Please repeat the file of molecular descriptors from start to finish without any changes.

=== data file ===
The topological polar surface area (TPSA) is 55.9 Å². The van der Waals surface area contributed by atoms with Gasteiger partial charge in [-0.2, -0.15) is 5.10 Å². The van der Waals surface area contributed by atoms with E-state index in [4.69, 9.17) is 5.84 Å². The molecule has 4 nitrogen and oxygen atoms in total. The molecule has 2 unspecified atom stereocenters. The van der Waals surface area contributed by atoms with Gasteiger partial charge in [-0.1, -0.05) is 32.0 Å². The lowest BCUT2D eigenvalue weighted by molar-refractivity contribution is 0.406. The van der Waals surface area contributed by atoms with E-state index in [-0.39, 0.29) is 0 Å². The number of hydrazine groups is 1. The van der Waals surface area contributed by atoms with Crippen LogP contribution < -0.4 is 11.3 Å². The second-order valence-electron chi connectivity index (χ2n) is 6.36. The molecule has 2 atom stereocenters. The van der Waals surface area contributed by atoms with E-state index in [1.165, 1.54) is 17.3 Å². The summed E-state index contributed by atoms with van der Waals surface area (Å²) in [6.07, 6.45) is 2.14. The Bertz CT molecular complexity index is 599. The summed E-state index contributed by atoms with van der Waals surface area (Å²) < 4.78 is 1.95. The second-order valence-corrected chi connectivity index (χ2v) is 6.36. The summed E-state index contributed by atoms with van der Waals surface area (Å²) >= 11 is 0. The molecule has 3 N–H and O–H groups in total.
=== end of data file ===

The topological polar surface area (TPSA) is 55.9 Å². The van der Waals surface area contributed by atoms with Gasteiger partial charge in [-0.2, -0.15) is 5.10 Å². The van der Waals surface area contributed by atoms with E-state index in [4.69, 9.17) is 5.84 Å². The molecule has 4 nitrogen and oxygen atoms in total. The molecule has 2 unspecified atom stereocenters. The van der Waals surface area contributed by atoms with Gasteiger partial charge in [-0.1, -0.05) is 32.0 Å². The lowest BCUT2D eigenvalue weighted by molar-refractivity contribution is 0.406. The van der Waals surface area contributed by atoms with E-state index in [-0.39, 0.29) is 0 Å². The number of hydrazine groups is 1. The van der Waals surface area contributed by atoms with Crippen LogP contribution < -0.4 is 11.3 Å². The second-order valence-electron chi connectivity index (χ2n) is 6.36. The molecule has 2 atom stereocenters. The van der Waals surface area contributed by atoms with E-state index in [1.165, 1.54) is 17.3 Å². The summed E-state index contributed by atoms with van der Waals surface area (Å²) in [6.07, 6.45) is 2.14. The Bertz CT molecular complexity index is 599. The summed E-state index contributed by atoms with van der Waals surface area (Å²) < 4.78 is 1.95. The second-order valence-corrected chi connectivity index (χ2v) is 6.36. The summed E-state index contributed by atoms with van der Waals surface area (Å²) >= 11 is 0. The molecule has 3 N–H and O–H groups in total.